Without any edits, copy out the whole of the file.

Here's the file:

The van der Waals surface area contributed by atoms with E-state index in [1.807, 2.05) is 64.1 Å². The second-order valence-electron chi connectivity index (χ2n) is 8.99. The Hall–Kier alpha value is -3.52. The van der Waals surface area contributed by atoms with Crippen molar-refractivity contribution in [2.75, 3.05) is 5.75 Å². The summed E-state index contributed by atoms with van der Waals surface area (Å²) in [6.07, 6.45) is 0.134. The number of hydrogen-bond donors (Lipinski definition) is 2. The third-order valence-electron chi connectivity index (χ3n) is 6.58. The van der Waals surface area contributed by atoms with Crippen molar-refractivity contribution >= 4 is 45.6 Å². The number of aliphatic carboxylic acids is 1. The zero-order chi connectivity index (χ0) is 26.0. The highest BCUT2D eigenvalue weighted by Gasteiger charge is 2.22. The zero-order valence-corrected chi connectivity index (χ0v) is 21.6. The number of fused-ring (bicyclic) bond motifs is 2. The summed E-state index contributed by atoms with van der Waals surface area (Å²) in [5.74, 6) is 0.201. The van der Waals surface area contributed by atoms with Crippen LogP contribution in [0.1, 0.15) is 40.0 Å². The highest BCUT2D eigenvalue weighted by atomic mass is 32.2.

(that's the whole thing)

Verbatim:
The van der Waals surface area contributed by atoms with E-state index in [1.807, 2.05) is 64.1 Å². The second-order valence-electron chi connectivity index (χ2n) is 8.99. The Hall–Kier alpha value is -3.52. The van der Waals surface area contributed by atoms with Crippen molar-refractivity contribution in [2.75, 3.05) is 5.75 Å². The summed E-state index contributed by atoms with van der Waals surface area (Å²) in [6.07, 6.45) is 0.134. The number of hydrogen-bond donors (Lipinski definition) is 2. The third-order valence-electron chi connectivity index (χ3n) is 6.58. The van der Waals surface area contributed by atoms with Crippen molar-refractivity contribution >= 4 is 45.6 Å². The number of aliphatic carboxylic acids is 1. The zero-order chi connectivity index (χ0) is 26.0. The highest BCUT2D eigenvalue weighted by Gasteiger charge is 2.22. The zero-order valence-corrected chi connectivity index (χ0v) is 21.6. The number of fused-ring (bicyclic) bond motifs is 2. The summed E-state index contributed by atoms with van der Waals surface area (Å²) in [5.74, 6) is 0.201. The van der Waals surface area contributed by atoms with Crippen LogP contribution in [0.1, 0.15) is 40.0 Å². The highest BCUT2D eigenvalue weighted by atomic mass is 32.2.